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      E09.2 - Clinical Chemoprevention Studies: Past, Present and Future (ID 414)

      14:00 - 15:30  |  Author(s): R. Keith

      • Abstract
      • Presentation
      • Slides

      Abstract not provided

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      E09.3 - Study Design and Response Assessment in Chemoprevention Trials (ID 415)

      14:00 - 15:30  |  Author(s): E. Szabo

      • Abstract
      • Presentation
      • Slides

      Abstract
      The goal of lung cancer chemoprevention is to prevent the development of invasive cancer, but designing early phase intermediate efficacy clinical trials to demonstrate that a strategy is effective remains a “work in progress”. Phase III prevention trials focus on individuals at high risk for cancer and have a lung cancer endpoint. By contrast, phase II trials depend on intermediate endpoints that are surrogates for cancer incidence, in a fashion analogous to shrinkage in tumor size being a surrogate for survival in phase II cancer treatment trials. Examples of such endpoints include premalignant lesions, proliferative indices, and various biomarkers of risk or malignant potential. To be useful, intermediate endpoints should be integrally involved in the process of carcinogenesis, differentially expressed in at-risk vs. normal epithelium, and modulated by effective interventions with little spontaneous fluctuation in expression. Although no intermediate endpoints have been validated as replacements for cancer incidence thus far, the assessment of a variety of such markers can significantly inform drug development and help make decisions regarding subsequent phase III trials. Lung cancer consists of a heterogeneous set of malignancies that presents with diverse molecular and histologic characteristics. The molecular evolution of tobacco related carcinogenesis is not well understood, but histologic evolution of squamous carcinogenesis, with progression from metaplasia through increasing grades of dysplasia and carcinoma in situ, is well described. This allows for a clinical trial design based on pre- and post-treatment bronchial biopsies to assess the response to chemopreventive interventions. Since the rate of progression of dysplasia to invasive cancer is variable, with higher progression rates associated with higher grades of dysplasia, studies assessing dysplasia as an endpoint need to be randomized such that the “spontaneous” reversion rate in the placebo arm can be used as a comparison to account for the effects of the biopsies and for true biologic reversion. This model has been successfully used to study a variety of interventions, including a recent trial of the prostacyclin analogue iloprost that showed improvement in bronchial histology after 6 months of treatment (Keith R et al., Cancer Prev Res 2011;4:793-802). In contrast, the study of the development of adenocarcinomas has been more difficult due to the inability to access tissues from the peripheral lung. The demonstration that helical CT screening reduces lung cancer mortality opens the opportunity to assess the peripheral lung for adenocarcinoma precursor lesions. Veronesi and colleagues (Veronesi G et al., Cancer Prev Res 2011;4;34-42) examined the effect of an inhaled steroid, budesonide, on CT-detected lung nodules, showing nonsignificant modulation of nonsolid lesions only. As persistent nonsolid (ground glass) lesions are more likely to represent lung cancer precursor lesions such as atypical adenomatous hyperplasia or early cancers than solid nodules, future studies should focus on nonsolid lesions only. Alternative designs for trials include a focus on individual biomarkers, panels of biomarkers, or pathways that are deregulated during carcinogenesis. As an example, Gustafson et al. demonstrated that the PI3K pathway is upregulated early during lung carcinogenesis and that an intervention with the drug myo-inositol that resulted in regression of bronchial dysplasia also inhibited PI3K activation in the bronchial epithelium (Gustafson AM et al., Science Trans Med 2010;2:26ra25). These data suggest that upregulated PI3K signaling could potentially identify smokers at increased risk for lung cancer and that pathway inhibition could serve as an endpoint for assessing treatment effect, a hypothesis that requires further testing. The rapidly increasing understanding of the pathogenesis of lung cancer provides an unprecedented opportunity to intervene in the process. Optimization of clinical trial design is required to translate the basic knowledge into clinical realities.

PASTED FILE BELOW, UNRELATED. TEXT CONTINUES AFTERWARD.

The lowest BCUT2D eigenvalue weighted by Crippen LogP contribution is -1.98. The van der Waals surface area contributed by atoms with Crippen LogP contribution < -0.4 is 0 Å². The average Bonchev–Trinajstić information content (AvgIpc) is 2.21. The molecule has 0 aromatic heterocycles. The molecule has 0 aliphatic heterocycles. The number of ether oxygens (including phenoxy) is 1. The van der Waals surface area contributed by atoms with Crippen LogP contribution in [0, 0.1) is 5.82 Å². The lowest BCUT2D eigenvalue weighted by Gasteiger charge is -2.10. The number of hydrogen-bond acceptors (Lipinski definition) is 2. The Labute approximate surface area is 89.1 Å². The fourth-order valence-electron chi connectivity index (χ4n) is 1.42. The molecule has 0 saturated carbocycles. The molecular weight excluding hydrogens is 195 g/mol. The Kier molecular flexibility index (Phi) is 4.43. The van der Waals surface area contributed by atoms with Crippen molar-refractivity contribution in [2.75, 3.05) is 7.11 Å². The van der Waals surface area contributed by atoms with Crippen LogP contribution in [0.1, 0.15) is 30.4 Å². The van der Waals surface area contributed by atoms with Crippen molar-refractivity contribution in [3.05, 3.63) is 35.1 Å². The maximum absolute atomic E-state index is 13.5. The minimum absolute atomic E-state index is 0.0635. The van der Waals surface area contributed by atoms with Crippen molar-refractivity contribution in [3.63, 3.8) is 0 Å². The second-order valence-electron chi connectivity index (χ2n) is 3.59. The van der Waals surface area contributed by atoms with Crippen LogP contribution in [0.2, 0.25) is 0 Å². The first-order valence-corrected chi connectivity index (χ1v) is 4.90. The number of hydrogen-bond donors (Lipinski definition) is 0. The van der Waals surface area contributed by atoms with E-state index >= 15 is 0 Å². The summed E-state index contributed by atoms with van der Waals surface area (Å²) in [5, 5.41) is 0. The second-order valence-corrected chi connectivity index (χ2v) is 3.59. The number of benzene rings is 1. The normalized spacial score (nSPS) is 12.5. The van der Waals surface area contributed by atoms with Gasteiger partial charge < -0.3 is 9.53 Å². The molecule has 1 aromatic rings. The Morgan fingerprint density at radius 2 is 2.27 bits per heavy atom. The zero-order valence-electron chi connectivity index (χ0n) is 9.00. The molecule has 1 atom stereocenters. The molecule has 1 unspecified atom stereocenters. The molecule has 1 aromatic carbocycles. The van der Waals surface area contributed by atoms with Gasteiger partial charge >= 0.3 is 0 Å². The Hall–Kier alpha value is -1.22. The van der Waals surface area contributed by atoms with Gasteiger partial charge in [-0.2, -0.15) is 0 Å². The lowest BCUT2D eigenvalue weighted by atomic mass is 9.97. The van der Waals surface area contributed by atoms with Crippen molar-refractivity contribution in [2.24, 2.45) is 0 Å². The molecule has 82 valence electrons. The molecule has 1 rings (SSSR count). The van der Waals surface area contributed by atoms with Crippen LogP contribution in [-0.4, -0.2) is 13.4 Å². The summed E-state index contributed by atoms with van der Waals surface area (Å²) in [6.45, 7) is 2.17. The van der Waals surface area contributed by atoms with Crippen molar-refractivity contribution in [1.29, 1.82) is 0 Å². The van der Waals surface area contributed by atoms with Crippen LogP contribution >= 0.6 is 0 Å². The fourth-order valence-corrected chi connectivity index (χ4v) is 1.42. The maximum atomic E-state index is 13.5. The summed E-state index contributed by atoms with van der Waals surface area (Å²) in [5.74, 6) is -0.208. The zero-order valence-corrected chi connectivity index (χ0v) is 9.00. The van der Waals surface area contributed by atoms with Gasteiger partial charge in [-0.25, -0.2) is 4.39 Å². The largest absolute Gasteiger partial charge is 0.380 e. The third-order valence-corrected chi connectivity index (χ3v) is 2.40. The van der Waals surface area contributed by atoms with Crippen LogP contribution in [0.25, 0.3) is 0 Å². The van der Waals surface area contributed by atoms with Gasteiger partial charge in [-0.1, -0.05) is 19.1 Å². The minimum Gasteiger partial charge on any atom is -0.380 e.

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      E09.4 - New Biomarkers for Chemoprevention Studies (ID 416)

      14:00 - 15:30  |  Author(s): C. Mascaux

      • Abstract
      • Presentation
      • Slides

      Abstract